Malevolent attackers have run away with more than $40 million worth of Bitcoin (around 7,000 BTC) from United States based cryptocurrency exchange Binance. Hackers used several hack techniques to make this extensive security breach on May 7, 2019.
The attack happened following a recent significant rebound in Bitcoin (BTC/USD) prices. The BTC/USD price is around 8% (7-day) higher.
The attackers successfully got access to some important information belonging to users like two-factor authentication codes, that are needed when logging into a Binance user account.
According to the hacked digital currency exchange in question, the stolen Bitcoin was well traced to a single crypto wallet. The exchange promised its users that their funds will not be negatively affected.
Binance revealed that the malicious attackers had the endurance to wait, and perform well-arranged activities through manifold, apparently independent and free accounts, at the most appropriate time.
Hackers took advantage of the weak private keys of the hot wallet (a wallet connected to internet) of Binance which stores around 2% of its entire Bitcoin (BTC) holdings. The rest of its Bitcoin holdings that account for around 98%, is stored on cold wallet – offline.
Currently, users on the hacked crypto exchange are not allowed to deposit or withdraw, however, trading on Binance is business as usual.
The exchange further told the cryptocurrency community that attackers are still controlling some user accounts, so the community should not be surprised if these hackers use those accounts to influence cryptocurrency prices in the market.
Following the Bitcoin hack on Binance that occurred on Tuesday, the price of BTC seems to be plummeting. Before the hack the price of Bitcoin was at around $5,988.18, but now, it is changing hands at about $5,900, this has also made the total market cap to loss over $3 billion (from $188 billion to $185 billion) in just 24 hours, according to coinmarketcap data.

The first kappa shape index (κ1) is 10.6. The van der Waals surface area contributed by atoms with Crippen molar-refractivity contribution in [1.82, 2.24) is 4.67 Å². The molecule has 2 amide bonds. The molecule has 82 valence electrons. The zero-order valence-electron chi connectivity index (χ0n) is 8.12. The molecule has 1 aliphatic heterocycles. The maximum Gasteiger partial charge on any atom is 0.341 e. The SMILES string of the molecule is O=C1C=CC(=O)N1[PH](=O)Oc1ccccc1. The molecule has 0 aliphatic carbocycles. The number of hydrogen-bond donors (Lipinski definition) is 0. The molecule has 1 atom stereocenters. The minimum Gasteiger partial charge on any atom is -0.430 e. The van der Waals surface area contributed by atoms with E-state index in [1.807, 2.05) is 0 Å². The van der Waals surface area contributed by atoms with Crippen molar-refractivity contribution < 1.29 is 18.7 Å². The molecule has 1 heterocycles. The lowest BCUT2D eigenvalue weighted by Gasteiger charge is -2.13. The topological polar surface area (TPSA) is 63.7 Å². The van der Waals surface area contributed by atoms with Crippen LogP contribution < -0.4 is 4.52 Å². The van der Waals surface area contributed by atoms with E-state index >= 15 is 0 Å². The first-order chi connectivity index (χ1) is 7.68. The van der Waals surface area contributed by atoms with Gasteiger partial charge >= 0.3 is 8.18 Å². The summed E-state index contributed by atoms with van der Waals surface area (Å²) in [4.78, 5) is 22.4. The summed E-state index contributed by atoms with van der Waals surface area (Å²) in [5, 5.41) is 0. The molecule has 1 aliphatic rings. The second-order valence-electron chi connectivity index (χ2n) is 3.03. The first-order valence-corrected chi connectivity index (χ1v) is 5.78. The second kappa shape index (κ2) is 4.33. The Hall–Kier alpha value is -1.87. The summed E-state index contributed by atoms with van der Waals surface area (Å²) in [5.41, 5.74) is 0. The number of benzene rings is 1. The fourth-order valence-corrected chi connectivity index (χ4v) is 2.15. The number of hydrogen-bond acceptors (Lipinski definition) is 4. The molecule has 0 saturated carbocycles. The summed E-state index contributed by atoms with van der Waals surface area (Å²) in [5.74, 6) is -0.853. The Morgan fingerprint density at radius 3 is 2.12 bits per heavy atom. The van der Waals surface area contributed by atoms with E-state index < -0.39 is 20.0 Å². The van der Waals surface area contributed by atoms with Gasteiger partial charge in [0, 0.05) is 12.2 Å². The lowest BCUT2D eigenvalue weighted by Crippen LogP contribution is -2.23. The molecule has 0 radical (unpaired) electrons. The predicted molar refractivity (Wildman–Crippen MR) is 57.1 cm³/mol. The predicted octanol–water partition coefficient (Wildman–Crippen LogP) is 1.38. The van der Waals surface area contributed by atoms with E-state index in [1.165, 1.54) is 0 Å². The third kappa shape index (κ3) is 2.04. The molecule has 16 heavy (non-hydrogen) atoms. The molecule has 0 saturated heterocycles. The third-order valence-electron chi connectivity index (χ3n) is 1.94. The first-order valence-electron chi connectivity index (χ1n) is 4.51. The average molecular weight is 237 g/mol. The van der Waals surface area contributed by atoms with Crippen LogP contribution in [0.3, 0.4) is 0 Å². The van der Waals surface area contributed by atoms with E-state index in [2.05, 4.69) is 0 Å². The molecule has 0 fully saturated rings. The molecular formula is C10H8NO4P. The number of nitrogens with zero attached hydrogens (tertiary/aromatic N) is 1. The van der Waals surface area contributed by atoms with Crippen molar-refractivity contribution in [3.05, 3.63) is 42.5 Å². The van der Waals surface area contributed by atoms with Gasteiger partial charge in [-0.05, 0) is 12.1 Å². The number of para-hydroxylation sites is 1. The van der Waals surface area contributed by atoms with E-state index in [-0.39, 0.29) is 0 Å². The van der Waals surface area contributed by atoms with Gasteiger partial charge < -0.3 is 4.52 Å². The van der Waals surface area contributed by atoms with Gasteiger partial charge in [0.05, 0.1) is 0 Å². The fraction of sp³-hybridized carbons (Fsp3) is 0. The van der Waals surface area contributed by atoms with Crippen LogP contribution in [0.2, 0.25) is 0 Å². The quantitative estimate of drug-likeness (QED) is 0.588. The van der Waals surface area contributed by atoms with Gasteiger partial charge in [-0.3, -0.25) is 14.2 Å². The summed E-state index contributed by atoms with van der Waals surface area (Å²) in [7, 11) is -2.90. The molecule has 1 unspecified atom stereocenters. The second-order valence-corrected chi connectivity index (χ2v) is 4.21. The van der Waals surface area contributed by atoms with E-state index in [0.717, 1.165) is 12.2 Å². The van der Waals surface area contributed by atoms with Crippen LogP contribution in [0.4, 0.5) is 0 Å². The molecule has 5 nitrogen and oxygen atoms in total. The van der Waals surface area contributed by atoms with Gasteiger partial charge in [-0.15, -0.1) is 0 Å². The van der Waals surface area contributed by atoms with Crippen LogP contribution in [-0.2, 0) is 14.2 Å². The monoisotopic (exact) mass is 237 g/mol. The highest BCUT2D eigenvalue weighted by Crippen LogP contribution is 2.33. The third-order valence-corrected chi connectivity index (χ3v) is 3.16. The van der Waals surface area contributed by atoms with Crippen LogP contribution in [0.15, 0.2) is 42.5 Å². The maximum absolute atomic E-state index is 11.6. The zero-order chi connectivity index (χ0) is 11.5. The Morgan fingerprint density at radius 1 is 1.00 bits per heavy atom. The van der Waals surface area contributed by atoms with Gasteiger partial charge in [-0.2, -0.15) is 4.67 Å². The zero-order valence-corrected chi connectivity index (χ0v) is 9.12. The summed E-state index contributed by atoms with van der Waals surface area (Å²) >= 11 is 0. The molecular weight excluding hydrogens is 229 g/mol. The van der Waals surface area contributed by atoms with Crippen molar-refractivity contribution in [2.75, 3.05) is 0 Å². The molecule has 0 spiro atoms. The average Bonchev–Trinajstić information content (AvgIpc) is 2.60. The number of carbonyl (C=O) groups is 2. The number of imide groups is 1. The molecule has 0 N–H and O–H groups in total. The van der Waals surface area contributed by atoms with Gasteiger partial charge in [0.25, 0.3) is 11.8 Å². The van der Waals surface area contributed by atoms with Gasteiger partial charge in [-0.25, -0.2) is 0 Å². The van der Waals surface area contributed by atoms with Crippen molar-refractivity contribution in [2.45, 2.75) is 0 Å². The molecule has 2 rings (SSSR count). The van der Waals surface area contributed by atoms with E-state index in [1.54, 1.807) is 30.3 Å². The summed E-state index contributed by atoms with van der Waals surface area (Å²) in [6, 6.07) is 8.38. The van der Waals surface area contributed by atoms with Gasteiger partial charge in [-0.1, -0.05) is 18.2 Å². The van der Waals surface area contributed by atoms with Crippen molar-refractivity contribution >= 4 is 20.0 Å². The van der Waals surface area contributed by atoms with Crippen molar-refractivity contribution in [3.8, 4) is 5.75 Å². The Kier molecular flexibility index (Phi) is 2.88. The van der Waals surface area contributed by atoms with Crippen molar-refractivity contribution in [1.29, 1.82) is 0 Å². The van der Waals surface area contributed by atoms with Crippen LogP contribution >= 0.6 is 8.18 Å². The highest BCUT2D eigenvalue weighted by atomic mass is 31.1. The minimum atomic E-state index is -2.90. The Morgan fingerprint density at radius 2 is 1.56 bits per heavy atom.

This hack seems to be a continuation of an alarming trend of increasing attacks and thefts of cryptocurrency. In the first quarter of 2019, digital currency exchanges lost more than $356 million to anonymous hackers.
In January, the New Zealand (NZ)-based crypto exchange Cryptopia lost over $18 million worth of digital currencies. In March, hackers also stole around $46 million worth of ERC20 from two Singapore-based exchanges CoinBene and DragonEx. In the same month, the south Korean crypto trading platform Bithumb lost around $20 million worth of EOS and Ripple to malevolent hackers. BitGrail, an Italian crypto trading exchange, also lost more than $179 million worth of Nano. It is alleged that North Korean group of deadly hackers dubbed Lazarus Group are behind these hacks.
Similarly, South Korean based digital currency exchange Coinbin lost around $26 million via inside embezzlement, also, a Canadian exchange QuadrigaCX users were denied access to their money (more than $195 million) due to the death of the company owner Gerald Cotton, who died with password of the cold storage.
In order to prevent these rampant and outrageous losses caused by hackers, the industry should now aim at the need and efforts to regulate this nascent sector in order to increase security. It has been discovered that weak cryptocurrency and blockchain tech regulations expose users to high unnecessary risks. Some countries have so far started on conducting legislations for blockchain technology security. Other countries need to do the same thing Italy is doing.